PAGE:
How Western brands get the most out of Weibo marketing

With Twitter and Facebook both banned in China domestic social networks enjoy a huge user base. As with Western social networks, many brands have been quick to realise the potential offered by Weibo marketing. We take a look at the ways four Western brands have gotten the most from Weibo marketing in China.

Coca-Cola Weibo campaign

The global drinks giant has certainly had a lot of success with Chinese social media. The 2013 campaign saw the company allowing users to pay for delivery of a customised bottle featuring characters of their own choosing with the Weibo wallet payment feature. By getting celebrities and key opinion leaders to upload pictures of themselves with their customised bottles, and encouraging users to do the same, Coca-Cola used Weibo marketing to harness word-of-mouth marketing which saw its message carried far across virtual space. The result was that by the fourth day of the campaign the time to sell out 300 bottles had fallen from one hour to just one minute (source: China Internet Watch).

World of Warcraft Weibo competition

With online gaming being a big hit in China it is hardly surprising that one of the biggest Massive Multiplayer Online Role Playing Games (MMORPG) in the world has a Weibo account. In 2013 it was the sixth most popular account amongst student users (source: China Internet Watch). In order to create excitement for the latest expansion using social media marketing in China, Warlords of Draenor, World of Warcraft started a contest in which fans who posted pictures of themselves dressed as their favourite characters from the game could win early access to the latest instalment. The competition’s chosen hashtag reached more than 8 million users within just three days of the competition being launched (source: Kotaku).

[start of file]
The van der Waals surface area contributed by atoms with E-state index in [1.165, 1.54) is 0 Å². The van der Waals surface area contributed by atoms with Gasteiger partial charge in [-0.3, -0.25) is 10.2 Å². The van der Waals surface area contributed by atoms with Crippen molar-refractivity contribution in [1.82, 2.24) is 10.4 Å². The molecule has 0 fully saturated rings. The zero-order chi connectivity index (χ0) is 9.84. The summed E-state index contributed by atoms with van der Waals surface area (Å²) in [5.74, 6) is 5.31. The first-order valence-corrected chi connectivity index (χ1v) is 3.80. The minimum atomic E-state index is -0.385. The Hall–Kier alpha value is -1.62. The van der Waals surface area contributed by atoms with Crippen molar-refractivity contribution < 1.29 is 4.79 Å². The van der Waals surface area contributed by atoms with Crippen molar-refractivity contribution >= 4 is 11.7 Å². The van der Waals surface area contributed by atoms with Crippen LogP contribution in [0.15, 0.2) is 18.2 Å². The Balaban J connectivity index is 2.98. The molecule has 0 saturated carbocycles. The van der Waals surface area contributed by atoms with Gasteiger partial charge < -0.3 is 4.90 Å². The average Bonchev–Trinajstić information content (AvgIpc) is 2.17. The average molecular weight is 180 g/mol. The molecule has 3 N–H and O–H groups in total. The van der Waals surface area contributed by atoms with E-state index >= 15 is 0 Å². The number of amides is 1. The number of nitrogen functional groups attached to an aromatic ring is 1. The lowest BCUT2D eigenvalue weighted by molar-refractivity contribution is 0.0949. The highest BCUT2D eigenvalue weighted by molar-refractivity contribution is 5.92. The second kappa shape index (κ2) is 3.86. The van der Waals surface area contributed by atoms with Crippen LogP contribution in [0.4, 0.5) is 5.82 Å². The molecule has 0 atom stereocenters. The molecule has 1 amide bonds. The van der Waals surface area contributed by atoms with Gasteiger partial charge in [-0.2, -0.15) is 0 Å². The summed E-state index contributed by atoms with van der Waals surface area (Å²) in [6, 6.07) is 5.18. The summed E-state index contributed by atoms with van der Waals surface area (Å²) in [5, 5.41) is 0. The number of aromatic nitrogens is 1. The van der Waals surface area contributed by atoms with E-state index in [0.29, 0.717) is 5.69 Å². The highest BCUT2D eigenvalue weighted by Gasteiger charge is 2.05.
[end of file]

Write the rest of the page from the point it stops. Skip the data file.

Harrods Weibo O2O campaign

In 2013 Harrods leveraged the power behind its iconic brand to provide a Christmas giveaway aimed both at Chinese tourists visiting the UK and the wider Weibo community. Using its famous ‘green men’ at the centre of the Weibo marketing campaign, the retailer created a present hunt inside their store which Chinese users could follow in real life and on Weibo. Users who found all three presents in-store had to post pictures of themselves with the gifts for a chance to win luxury prizes (source: Jing Daily). This online-to-offline  (O2O) campaign used the store’s highly valued brand to personalise an otherwise standard social media giveaway.

BMW Single’s Day Campaign

Sense of humour – when used correctly and most of all appropriately – always goes down well when social media marketing in China. BMW used this to tie in their products with the highly popular ‘Single’s Day’ – a Chinese custom rather like the opposite of Valentine’s Day, in which Chinese people splash their cash on a present for themselves. BMW’s ‘Single’s Day’ campaign featured a mock advert for a special ‘Single’s Edition’ of the BMW 5 series – a car featuring only one front seat, with the steering wheel located in the centre. This clever campaign used humour to tie BMW’s cars into a popular national holiday, allowing the company to cash in on a day where the Chinese people spend the equivalent of billions of dollars each year (source: Ogilvy).


(Image source: Image created by cooldesign |